• Lawson J.A.
      • Rokach J.
      • FitzGerald G.A.
      Isoprostanes: Formation, analysis and use as indices of lipid peroxidation in vivo.
      ). Measures of elevated 15-F2t-Iso concentrations in particular are a valid biomarker of lipid peroxidation damage during severe oxidative stress in both humans and dairy cattle (
      • Mavangira V.
      • Mangual M.J.
      • Gandy J.C.
      • Sordillo L.M.
      15-F2t-isoprostane concentrations and oxidant status in lactating dairy cattle with acute coliform mastitis.
      ;
      • Mavangira V.
      • Sordillo L.M.
      Role of lipid mediators in the regulation of oxidative stress and inflammatory responses in dairy cattle.
      ;
      • Sordillo L.M.
      Oxylipids and the regulation of bovine mammary inflammatory responses.
      ). The higher concentration of plasma 15-F2t-Iso observed at d +2 in this study may be a consequence of the gradual increase in RONS exposure leading up to this sampling time point. Indeed, the RONS at d +1 was higher compared with baseline measures observed before the abrupt cessation of lactation. Although oxidative stress is known to adversely affect the immune and inflammatory responses of dairy cows (
      • Sordillo L.M.
      • Aitken S.L.
      Impact of oxidative stress on the health and immune function of dairy cattle.
      ), the consequence that elevated 15-F2t-Iso concentrations may have on important host defenses during the early dry period has yet to be determined. Furthermore, it is still unknown whether there is significance to having differential IsoP isomer production throughout the early dry period. In our study, for instance, 8-iso-PGA1 isomer increased at d +12, whereas 8-iso-PGA2 was decreased at this time (Figure 2). Although it is known that E2- and D2-IsoP will preferentially be produced over F2-IsoP when reducing agents such as α-tocopherol are depleted (
      • Milne G.L.
      • Yin H.
      • Hardy K.D.
      • Davies S.S.
      • Roberts 2nd, L.J.
      Isoprostane generation and function.
      ), there is still a paucity of knowledge regarding why certain isomers of related IsoP do not always get produced to the same magnitude at any given time. For instance, perhaps 8-iso-PGA1 is a proinflammatory IsoP and 8-iso-PGA2 may be anti-inflammatory, and thus they would have opposite responses at the same time point. Therefore, further studies into the biological activities of IsoP may provide answers to these questions.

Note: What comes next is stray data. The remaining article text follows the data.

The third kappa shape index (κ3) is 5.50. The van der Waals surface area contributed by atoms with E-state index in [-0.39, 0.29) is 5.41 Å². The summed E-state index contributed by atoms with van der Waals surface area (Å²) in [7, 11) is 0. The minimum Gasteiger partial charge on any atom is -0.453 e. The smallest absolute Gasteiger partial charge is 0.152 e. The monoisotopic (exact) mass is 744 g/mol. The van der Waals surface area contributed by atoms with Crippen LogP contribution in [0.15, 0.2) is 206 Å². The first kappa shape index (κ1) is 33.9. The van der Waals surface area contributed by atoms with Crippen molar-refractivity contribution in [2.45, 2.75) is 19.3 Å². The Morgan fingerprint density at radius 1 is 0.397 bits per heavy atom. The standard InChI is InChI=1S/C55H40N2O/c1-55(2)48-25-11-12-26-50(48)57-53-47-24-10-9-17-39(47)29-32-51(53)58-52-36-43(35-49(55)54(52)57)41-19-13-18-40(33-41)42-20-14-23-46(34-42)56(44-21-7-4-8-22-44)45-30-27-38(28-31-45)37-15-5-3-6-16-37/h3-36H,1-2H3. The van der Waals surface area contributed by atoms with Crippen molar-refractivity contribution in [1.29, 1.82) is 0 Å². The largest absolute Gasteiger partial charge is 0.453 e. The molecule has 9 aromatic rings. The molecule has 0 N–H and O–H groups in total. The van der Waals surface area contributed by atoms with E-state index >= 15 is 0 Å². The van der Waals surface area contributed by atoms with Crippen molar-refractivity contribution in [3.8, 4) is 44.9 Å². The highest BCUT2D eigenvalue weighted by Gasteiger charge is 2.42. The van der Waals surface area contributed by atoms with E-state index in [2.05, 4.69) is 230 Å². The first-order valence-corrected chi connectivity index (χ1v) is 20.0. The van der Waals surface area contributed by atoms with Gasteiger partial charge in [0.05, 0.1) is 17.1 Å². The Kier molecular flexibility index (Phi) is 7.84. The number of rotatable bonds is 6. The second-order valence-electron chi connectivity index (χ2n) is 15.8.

CONCLUSIONS

      This study evaluated, for the first time, key biomarkers of altered nutrient metabolism, inflammation, and oxidative stress during the transition from late lactation and into the early dry period. Although many of the biomarkers changed during the initial stages of involution, the changes were not always equivalent with respect to magnitude and duration to those seen during the periparturient period. The data obtained from this study provide insight into alterations of nutrient metabolism, inflammation, and oxidative stress biomarkers during the major transition from a lactating state to a nonlactating state. However, it remains unknown whether the magnitude of these changes merely represents a physiological response, whether they are negatively affecting cow health, or whether there is a threshold at which these biomarkers would predict disease. Therefore, future studies are necessary to elucidate specific causes and potential effects of these changes on the health of cows throughout the dry period and into early lactation.

      ACKNOWLEDGMENTS

      This study was funded in part by support from the Agriculture and Food Research Initiative Competitive Grants Program (2014-68004-21972 and 2017-67015-26676) from the USDA National Institute of Food and Agriculture (Washington, DC), an endowment from the Matilda R. Wilson Fund (Detroit, MI), and the Michigan Alliance for Animal Agriculture (East Lansing). We thank Advanced Animal Diagnostics (Morrisville, NC) for the kind gift of the automated blood leukocyte differential test, QScout BLD. We also thank the Michigan State University Mass Spectrometry and Metabolomics Core (East Lansing) for their assistance in liquid chromatography analysis.